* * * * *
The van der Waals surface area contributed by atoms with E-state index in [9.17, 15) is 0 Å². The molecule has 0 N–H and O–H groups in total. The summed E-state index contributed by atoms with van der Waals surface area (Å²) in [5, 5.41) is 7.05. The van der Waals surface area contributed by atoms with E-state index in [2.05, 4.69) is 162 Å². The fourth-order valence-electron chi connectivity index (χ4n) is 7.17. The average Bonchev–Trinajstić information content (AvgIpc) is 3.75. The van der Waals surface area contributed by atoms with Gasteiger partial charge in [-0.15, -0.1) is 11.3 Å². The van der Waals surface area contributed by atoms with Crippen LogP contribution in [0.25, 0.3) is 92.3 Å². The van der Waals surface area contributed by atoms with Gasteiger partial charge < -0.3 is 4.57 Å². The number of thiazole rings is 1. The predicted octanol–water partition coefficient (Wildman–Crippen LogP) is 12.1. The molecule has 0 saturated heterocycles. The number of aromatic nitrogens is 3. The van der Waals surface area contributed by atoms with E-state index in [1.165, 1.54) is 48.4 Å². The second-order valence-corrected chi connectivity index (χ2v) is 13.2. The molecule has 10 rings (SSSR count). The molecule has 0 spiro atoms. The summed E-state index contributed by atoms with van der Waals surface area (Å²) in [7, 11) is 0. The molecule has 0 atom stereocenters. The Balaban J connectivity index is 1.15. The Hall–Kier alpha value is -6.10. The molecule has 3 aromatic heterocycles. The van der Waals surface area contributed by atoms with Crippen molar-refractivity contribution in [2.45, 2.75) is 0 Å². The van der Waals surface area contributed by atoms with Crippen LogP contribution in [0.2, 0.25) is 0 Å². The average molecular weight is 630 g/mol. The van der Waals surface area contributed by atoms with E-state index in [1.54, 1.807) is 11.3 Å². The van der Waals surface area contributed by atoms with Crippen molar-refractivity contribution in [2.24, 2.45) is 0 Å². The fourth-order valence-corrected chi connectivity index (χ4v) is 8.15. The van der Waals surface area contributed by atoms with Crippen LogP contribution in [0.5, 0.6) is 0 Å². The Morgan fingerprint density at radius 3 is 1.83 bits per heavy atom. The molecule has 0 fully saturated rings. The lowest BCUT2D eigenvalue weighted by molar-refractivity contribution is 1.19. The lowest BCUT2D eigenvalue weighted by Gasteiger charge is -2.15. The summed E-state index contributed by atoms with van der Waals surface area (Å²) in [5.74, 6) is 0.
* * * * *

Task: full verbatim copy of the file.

The van der Waals surface area contributed by atoms with E-state index in [9.17, 15) is 0 Å². The molecule has 0 N–H and O–H groups in total. The summed E-state index contributed by atoms with van der Waals surface area (Å²) in [5, 5.41) is 7.05. The van der Waals surface area contributed by atoms with E-state index in [2.05, 4.69) is 162 Å². The fourth-order valence-electron chi connectivity index (χ4n) is 7.17. The average Bonchev–Trinajstić information content (AvgIpc) is 3.75. The van der Waals surface area contributed by atoms with Gasteiger partial charge in [-0.15, -0.1) is 11.3 Å². The van der Waals surface area contributed by atoms with Crippen LogP contribution in [0.25, 0.3) is 92.3 Å². The van der Waals surface area contributed by atoms with Gasteiger partial charge < -0.3 is 4.57 Å². The number of thiazole rings is 1. The predicted octanol–water partition coefficient (Wildman–Crippen LogP) is 12.1. The molecule has 0 saturated heterocycles. The number of aromatic nitrogens is 3. The van der Waals surface area contributed by atoms with E-state index in [1.165, 1.54) is 48.4 Å². The second-order valence-corrected chi connectivity index (χ2v) is 13.2. The molecule has 10 rings (SSSR count). The molecule has 0 spiro atoms. The summed E-state index contributed by atoms with van der Waals surface area (Å²) in [7, 11) is 0. The molecule has 0 atom stereocenters. The Balaban J connectivity index is 1.15. The Hall–Kier alpha value is -6.10. The molecule has 3 aromatic heterocycles. The van der Waals surface area contributed by atoms with Crippen molar-refractivity contribution in [2.45, 2.75) is 0 Å². The van der Waals surface area contributed by atoms with Crippen LogP contribution in [0.2, 0.25) is 0 Å². The average molecular weight is 630 g/mol. The van der Waals surface area contributed by atoms with E-state index in [1.54, 1.807) is 11.3 Å². The van der Waals surface area contributed by atoms with Crippen molar-refractivity contribution in [2.24, 2.45) is 0 Å². The fourth-order valence-corrected chi connectivity index (χ4v) is 8.15. The van der Waals surface area contributed by atoms with Crippen LogP contribution in [0.5, 0.6) is 0 Å². The Morgan fingerprint density at radius 3 is 1.83 bits per heavy atom. The molecule has 0 fully saturated rings. The lowest BCUT2D eigenvalue weighted by molar-refractivity contribution is 1.19. The lowest BCUT2D eigenvalue weighted by Gasteiger charge is -2.15. The summed E-state index contributed by atoms with van der Waals surface area (Å²) in [5.74, 6) is 0.